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Daniel 11:5-6

Context

11:5 “Then the king of the south 1  and one of his subordinates 2  will grow strong. His subordinate 3  will resist 4  him and will rule a kingdom greater than his. 5  11:6 After some years have passed, they 6  will form an alliance. Then the daughter 7  of the king of the south will come to the king of the north to make an agreement, but she will not retain her power, 8  nor will he continue 9  in his strength. 10  She, together with the one who brought her, her child, 11  and her benefactor will all be delivered over at that time. 12 

1 sn The king of the south is Ptolemy I Soter (ca. 323-285 B.C.). The following reference to one of his subordinates apparently has in view Seleucus I Nicator (ca. 311-280 B.C.). Throughout the remainder of chap. 11 the expressions “king of the south” and “king of the north” repeatedly occur. It is clear, however, that these terms are being used generically to describe the Ptolemaic king (i.e., “of the south”) or the Seleucid king (i.e., “of the north”) who happens to be in power at any particular time. The specific identity of these kings can be established more or less successfully by a comparison of this chapter with the available extra-biblical records that discuss the history of the intertestamental period. In the following notes the generally accepted identifications are briefly mentioned.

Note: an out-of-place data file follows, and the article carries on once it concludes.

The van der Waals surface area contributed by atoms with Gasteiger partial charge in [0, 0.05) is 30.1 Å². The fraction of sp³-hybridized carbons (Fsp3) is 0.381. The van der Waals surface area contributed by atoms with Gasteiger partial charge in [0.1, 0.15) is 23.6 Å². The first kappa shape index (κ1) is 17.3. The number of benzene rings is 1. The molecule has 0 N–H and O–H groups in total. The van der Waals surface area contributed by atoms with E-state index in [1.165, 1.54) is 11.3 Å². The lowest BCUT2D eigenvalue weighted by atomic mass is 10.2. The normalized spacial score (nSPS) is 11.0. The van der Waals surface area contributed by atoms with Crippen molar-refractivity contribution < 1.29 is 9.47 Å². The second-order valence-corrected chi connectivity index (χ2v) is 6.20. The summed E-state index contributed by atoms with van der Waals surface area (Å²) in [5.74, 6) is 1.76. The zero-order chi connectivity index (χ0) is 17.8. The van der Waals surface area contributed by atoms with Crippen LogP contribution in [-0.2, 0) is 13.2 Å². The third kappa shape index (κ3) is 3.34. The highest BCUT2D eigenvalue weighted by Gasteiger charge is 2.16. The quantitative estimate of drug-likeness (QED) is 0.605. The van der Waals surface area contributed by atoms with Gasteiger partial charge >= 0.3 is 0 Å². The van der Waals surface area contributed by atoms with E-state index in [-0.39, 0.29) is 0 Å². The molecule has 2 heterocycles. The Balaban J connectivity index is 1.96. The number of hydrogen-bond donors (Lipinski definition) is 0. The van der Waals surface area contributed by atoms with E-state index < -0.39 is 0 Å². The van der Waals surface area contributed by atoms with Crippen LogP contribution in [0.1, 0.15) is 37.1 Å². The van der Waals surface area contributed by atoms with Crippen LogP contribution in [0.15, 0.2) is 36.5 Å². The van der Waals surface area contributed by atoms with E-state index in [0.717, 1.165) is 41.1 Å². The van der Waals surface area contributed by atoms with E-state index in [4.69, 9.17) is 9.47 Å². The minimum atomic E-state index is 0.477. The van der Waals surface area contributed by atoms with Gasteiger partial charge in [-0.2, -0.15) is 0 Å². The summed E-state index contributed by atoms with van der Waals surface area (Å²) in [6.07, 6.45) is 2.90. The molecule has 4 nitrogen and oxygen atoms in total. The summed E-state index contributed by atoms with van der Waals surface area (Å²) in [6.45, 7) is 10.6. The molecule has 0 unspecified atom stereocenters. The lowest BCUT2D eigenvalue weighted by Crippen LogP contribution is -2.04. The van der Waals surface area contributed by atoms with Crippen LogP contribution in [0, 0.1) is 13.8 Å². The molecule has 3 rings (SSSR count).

2 tn Heb “princes.”

3 tn Heb “and he”; the referent (the subordinate prince mentioned in the previous clause) has been specified in the translation for clarity.

4 tn Heb “be strong against.”

5 tn Heb “greater than his kingdom.”

6 sn Here they refers to Ptolemy II Philadelphus (ca. 285-246 B.C.) and Antiochus II Theos (ca. 262-246 B.C.).

7 sn The daughter refers to Berenice, who was given in marriage to Antiochus II Theos.

8 tn Heb “the strength of the arm.”

9 tn Heb “stand.” So also in vv. 7, 8, 11, 13.

10 tn Heb “and his arm.” Some understand this to refer to the descendants of the king of the north.

11 tc The present translation reads יַלְדָּה (yaldah, “her child”) rather than the MT יֹלְדָהּ (yolÿdah, “the one who begot her”). Cf. Theodotion, the Syriac, and the Vulgate.

12 sn Antiochus II eventually divorced Berenice and remarried his former wife Laodice, who then poisoned her husband, had Berenice put to death, and installed her own son, Seleucus II Callinicus (ca. 246-227 B.C.), as the Seleucid king.



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